Grantee Research Project Results
Green Infrastructure Design and VisualizationEPA Grant Number: R835142C002
Subproject: this is subproject number 002 , established and managed by the Center Director under grant R835142
(EPA does not fund or establish subprojects; EPA awards and manages the overall grant for this center).
Center: Center for Integrated Multi‐scale Nutrient Pollution Solutions
Center Director: Shortle, James S.
Title: Green Infrastructure Design and Visualization
Investigators: Orland, Brian A , Ready, Richard C , Echols, Stuart Patton , Shortle, James S.
Institution: Pennsylvania State University
EPA Project Officer: Chung, Serena
Project Period: March 1, 2012 through February 28, 2017 (Extended to February 28, 2018)
RFA: Sustainable Chesapeake: A Collaborative Approach to Urban Stormwater Management (2011) RFA Text | Recipients Lists
Research Category: Pollution Prevention/Sustainable Development , Watersheds , Sustainable and Healthy Communities , Water
This research investigates two tightly-coupled roles for human perception in decision-making regarding stormwater management. First, the role of computer-delivered information, visual and verbal, in motivating the adoption of stormwater management practices. Second, the role of visualization as a component of choice models and other survey-based means of eliciting values for the non-commodity attributes of stormwater practices—the contribution of design to aesthetics and sense of place.
In the first case, while the environmental and economic benefits of new approaches to stormwater management have been widely disseminated, the adoption of any new practice will be influenced by the extent to which individuals and municipalities understand the expected changes. For the complex scenarios that play out in watershed management it is critical that that understanding embrace both commodity and non-commodity values. In communicating those, familiar verbal and numeric descriptions have important roles but the visualization of plans and community presentations have long been central to decisions regarding significant infrastructure projects, and the extent to which evaluations of visual attributes of the environment are integrated with environmental and economic outcomes will be critical to making the eventual decisions. Second, once alternatives have been clearly represented, they have broad uses in experiments aimed at eliciting the values of public and decision-makers who base their personal beliefs, policy choices and decisions on their perceptions of the concurrent acceptability of the various factors that have been presented to them, measured against their own values and knowledge of the situation.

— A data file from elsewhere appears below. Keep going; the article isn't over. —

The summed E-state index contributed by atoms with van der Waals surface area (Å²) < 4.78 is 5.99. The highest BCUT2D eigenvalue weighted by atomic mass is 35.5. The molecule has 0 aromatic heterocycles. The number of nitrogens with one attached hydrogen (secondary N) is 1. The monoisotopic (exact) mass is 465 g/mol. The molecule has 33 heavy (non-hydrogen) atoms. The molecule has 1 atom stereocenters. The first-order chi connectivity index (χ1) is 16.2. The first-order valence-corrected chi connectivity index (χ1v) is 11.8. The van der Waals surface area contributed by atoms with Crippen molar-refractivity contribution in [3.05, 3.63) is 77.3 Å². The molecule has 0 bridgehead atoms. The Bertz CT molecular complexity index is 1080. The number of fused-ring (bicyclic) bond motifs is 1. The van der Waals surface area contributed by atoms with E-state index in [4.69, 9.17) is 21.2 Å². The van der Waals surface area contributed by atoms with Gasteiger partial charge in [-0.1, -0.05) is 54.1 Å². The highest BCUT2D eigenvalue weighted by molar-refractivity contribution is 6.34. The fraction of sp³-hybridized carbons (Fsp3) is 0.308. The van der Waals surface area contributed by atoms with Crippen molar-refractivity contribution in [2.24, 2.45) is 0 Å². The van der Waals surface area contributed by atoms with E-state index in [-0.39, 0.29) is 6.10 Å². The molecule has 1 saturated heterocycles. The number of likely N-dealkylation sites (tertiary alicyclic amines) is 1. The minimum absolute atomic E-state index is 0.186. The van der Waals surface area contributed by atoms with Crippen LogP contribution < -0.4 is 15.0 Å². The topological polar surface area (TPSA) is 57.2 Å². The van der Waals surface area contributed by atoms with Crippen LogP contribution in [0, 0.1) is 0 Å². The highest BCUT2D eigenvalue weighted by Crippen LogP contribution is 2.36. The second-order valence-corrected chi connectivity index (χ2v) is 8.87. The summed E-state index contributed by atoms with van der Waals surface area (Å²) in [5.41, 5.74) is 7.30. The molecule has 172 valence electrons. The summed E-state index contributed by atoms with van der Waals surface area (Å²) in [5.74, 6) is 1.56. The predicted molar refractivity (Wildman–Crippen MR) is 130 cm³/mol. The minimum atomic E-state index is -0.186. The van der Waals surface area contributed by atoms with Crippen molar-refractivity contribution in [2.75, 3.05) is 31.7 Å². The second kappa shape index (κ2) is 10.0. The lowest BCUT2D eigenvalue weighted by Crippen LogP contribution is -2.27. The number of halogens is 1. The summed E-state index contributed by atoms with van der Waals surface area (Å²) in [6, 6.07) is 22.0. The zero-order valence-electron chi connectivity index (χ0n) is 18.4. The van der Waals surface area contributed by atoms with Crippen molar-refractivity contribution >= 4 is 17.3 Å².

Addressing the first area in this proposal immediately brings useful barrier-removing tools to the decision settings in the Chesapeake Bay Watershed and examines their efficacy in supporting decision-making; investigating the second area will develop critical knowledge about the trade-off strategies that watershed decision-makers and residents use in developing their attitudes regarding adoption and choices made in decision-making settings.
Supplemental Keywords:water, watersheds, groundwater, land, global climate, precipitation, effects, effluent, discharge, public policy, decision making, communitybased, cost-benefit, non-market valuation, preferences, surveys, public good, socioeconomic, environmental assets, hydrology, engineering, social science, modeling, monitoring, surveys, measurement methods, Mid-Atlantic
Progress and Final Reports:
Main Center Abstract and Reports:R835142 Center for Integrated Multi‐scale Nutrient Pollution Solutions
Subprojects under this Center: (EPA does not fund or establish subprojects; EPA awards and manages the overall grant for this center).
R835142C001 Decision Making – Cognitive and Institutional Barriers
R835142C002 Green Infrastructure Design and Visualization
R835142C003 Hydrologic and Water Quality Modeling for Green Infrastructure
R835142C004 Non-Hydrological Benefits and Citizen Preference
R835142C005 Public Engagement and Outreach
The perspectives, information and conclusions conveyed in research project abstracts, progress reports, final reports, journal abstracts and journal publications convey the viewpoints of the principal investigator and may not represent the views and policies of ORD and EPA. Conclusions drawn by the principal investigators have not been reviewed by the Agency.